Mexico’s auto production keeps humming

on Sep10

Kia’s plant near the northern city of Monterrey is one of many auto manufacturing sites newly opened or planned.

MEXICO CITY — The Mexican auto industry is crushing its production and export records, and there’s little sign that a slowdown in U.S. sales or threats to the North American Free Trade Agreement can slow it down.

The momentum from a slew of auto industry investments in recent years has carried the industry to peak capacity and that’s likely to continue as new plants and plant expansions come online, industry officials said.

Even a possible U.S. exit from NAFTA would take time to ripple through the Mexican auto industry and would have its biggest impact on pickup trucks, which make up a significant part of its vehicle exports.

In August, Mexico produced 351,855 cars and light trucks, up 5.7 percent from a year earlier, and exported 260,607 vehicles, a 0.8 percent decrease due mostly to Hurricane Harvey, said Eduardo Solis, president of the Mexico Automotive Industry Association.

For the year through August, Mexico auto production totaled just over 2.5 million units, up 10 percent; exports were up 11 percent to about 2 million units. Exports were up across key markets: the U.S., Canada, Latin America, Europe, Asia and Africa, along with smaller markets in the association’s “other” category.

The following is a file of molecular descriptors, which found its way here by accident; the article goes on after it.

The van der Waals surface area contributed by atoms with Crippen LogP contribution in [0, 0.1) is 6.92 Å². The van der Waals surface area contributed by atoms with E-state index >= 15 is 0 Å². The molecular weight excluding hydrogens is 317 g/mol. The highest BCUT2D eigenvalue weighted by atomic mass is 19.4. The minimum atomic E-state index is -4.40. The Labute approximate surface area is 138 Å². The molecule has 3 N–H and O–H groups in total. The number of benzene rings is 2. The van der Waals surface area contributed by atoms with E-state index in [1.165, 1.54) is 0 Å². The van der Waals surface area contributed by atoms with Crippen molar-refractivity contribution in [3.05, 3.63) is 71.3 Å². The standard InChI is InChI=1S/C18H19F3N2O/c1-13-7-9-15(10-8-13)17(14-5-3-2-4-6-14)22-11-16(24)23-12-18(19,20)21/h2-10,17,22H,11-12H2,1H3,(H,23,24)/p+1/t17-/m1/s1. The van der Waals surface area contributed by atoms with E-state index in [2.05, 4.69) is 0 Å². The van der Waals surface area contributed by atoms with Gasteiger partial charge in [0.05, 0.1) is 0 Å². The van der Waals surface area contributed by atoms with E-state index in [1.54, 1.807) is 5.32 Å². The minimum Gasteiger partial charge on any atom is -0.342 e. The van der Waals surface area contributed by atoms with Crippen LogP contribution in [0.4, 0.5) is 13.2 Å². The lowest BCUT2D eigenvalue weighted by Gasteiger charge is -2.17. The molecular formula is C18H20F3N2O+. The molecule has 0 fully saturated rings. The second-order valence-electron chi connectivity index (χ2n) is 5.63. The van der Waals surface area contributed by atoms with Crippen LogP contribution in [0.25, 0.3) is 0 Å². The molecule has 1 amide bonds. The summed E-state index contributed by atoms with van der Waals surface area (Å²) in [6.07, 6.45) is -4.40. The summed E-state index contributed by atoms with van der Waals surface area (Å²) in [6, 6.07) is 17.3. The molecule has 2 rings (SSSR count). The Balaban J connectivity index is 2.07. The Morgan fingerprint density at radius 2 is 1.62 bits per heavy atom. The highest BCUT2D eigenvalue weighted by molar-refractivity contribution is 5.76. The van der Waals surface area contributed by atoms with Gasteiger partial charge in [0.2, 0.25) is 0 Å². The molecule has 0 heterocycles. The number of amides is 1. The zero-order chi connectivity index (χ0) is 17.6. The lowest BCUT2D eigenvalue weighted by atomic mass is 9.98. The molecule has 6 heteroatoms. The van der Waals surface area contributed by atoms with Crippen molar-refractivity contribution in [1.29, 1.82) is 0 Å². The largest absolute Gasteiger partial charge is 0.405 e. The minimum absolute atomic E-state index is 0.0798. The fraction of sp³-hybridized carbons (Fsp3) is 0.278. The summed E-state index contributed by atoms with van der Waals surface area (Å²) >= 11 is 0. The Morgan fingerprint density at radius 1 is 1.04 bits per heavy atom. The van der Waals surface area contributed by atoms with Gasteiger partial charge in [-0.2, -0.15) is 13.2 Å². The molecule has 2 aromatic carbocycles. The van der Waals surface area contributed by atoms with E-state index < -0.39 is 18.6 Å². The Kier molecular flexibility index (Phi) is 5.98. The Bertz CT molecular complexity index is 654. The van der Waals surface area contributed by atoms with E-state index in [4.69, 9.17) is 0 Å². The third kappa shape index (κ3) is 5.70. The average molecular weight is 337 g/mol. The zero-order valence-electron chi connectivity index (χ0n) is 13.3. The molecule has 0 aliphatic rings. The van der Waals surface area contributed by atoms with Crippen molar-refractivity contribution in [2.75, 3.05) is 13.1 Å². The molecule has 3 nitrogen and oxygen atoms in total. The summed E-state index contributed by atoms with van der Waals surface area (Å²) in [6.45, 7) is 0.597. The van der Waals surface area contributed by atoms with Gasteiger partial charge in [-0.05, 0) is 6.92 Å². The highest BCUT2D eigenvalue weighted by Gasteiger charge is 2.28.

Auto plants that have opened in the last year include Kia’s sprawling facility near the northern industrial city of Monterrey and Audi’s Q5 crossover factory in the central state of Puebla. BMW, Toyota and a Mercedes-Infiniti joint venture all have plants under construction in Central Mexico.

Domestic auto sales, on the other hand, have cooled recently after five straight semesters of gains and record sales last year. Local sales were off 6.5 percent in August to just over 125,000 units and roughly flat for the year at nearly 1 million units, according to Guillermo Rosales, co-director of the Mexican Automobile Distributors Association.

If the current talks among the U.S., Mexico and Canada to renegotiate NAFTA fail, causing the U.S. to exit, Mexican car exports would be subject to a 2.5 percent tariff under the rules of the World Trade Organization, and pickups could be hit with a 25 percent tax, Solis said.

“I think that in autos, the 2.5 percent in tariffs is manageable,” Solis told Automotive News.

The pickup tax would be more problematic. Heavy-duty pickups from General Motors and Fiat Chrysler are the top exported vehicles to the U.S. Toyota is expanding production of its Tacoma midsize pickup in Baja California, and is building a new Tacoma plant in Central Mexico.

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